Here is a thing I have done in my life: shared a fancy business lunch at Busboys and Poets with a group of Saudi school administrators. Here is a skill I lack and have shown no interest in developing in my life: pretending I don’t care about sexism. Guess how these two things combined!
So there I was sitting between about eight middle-aged Saudi men within hearing distance at our long table, listening to them insist that there was no ban on women driving in Saudi Arabia. I was pretty sure there was in practice if not in writing; Wajeha Al Huwaider’s famous protest video had made the rounds earlier that year, but without the internet on hand to prove me right, I let it slide.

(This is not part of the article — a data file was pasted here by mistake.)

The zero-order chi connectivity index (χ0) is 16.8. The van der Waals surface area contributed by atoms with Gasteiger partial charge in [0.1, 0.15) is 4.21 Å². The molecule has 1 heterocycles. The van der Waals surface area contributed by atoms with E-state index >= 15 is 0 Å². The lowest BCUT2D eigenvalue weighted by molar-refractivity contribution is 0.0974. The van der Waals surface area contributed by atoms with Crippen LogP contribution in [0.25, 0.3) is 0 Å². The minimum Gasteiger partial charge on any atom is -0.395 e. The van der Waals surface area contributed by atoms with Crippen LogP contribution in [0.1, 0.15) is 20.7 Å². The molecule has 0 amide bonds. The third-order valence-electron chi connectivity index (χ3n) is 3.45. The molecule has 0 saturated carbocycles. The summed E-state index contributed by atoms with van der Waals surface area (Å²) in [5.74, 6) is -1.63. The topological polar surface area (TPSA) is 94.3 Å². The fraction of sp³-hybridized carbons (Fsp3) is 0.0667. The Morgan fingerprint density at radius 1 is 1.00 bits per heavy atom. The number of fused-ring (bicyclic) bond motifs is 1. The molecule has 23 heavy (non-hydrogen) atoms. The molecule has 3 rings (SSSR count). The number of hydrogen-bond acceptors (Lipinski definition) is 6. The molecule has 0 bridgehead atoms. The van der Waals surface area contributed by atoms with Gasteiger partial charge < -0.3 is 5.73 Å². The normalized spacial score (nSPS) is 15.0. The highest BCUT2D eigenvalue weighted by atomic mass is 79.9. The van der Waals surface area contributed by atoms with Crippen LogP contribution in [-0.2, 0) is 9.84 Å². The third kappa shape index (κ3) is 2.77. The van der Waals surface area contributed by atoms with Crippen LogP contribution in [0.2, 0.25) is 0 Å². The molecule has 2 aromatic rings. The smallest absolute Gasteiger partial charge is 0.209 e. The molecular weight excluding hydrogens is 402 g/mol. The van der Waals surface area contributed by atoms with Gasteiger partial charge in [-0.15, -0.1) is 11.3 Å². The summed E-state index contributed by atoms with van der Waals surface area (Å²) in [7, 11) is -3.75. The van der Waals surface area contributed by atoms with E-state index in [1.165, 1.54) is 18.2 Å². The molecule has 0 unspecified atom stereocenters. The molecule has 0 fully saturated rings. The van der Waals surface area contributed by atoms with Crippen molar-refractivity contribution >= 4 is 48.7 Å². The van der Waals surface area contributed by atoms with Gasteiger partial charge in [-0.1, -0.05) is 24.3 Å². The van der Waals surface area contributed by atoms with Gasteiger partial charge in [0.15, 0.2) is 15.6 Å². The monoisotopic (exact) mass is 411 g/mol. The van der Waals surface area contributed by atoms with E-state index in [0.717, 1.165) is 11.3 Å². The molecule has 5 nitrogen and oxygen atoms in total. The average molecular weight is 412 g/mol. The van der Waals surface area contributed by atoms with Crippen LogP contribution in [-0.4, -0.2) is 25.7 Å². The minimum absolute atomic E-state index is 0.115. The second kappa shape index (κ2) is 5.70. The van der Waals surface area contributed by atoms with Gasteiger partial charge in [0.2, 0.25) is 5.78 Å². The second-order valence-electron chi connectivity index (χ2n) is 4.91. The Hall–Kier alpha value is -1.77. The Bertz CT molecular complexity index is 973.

“The reason women don’t drive is not that it’s illegal!” one man eagerly explained to me. “A woman could drive if she wanted, but she never has to! There is always a male relative willing to drive for her!” This was received with a round of enthusiastic agreement. Another man chipped in, “In our culture, women are like gems. We protect them and take care of them.” The others around him nodded in noble affirmation. Yes, they assented, men drove for women as a favor, and this was a way of protecting and showing kindness to women.
This is the way cultural narratives of gendered chivalry work: they foster dependence and propagate the idea that women are less capable, while masquerading as masculine generosity. There is a real connection between “This class of people must always help that class of people do this” and “that class of people is not capable of doing this.” Continue reading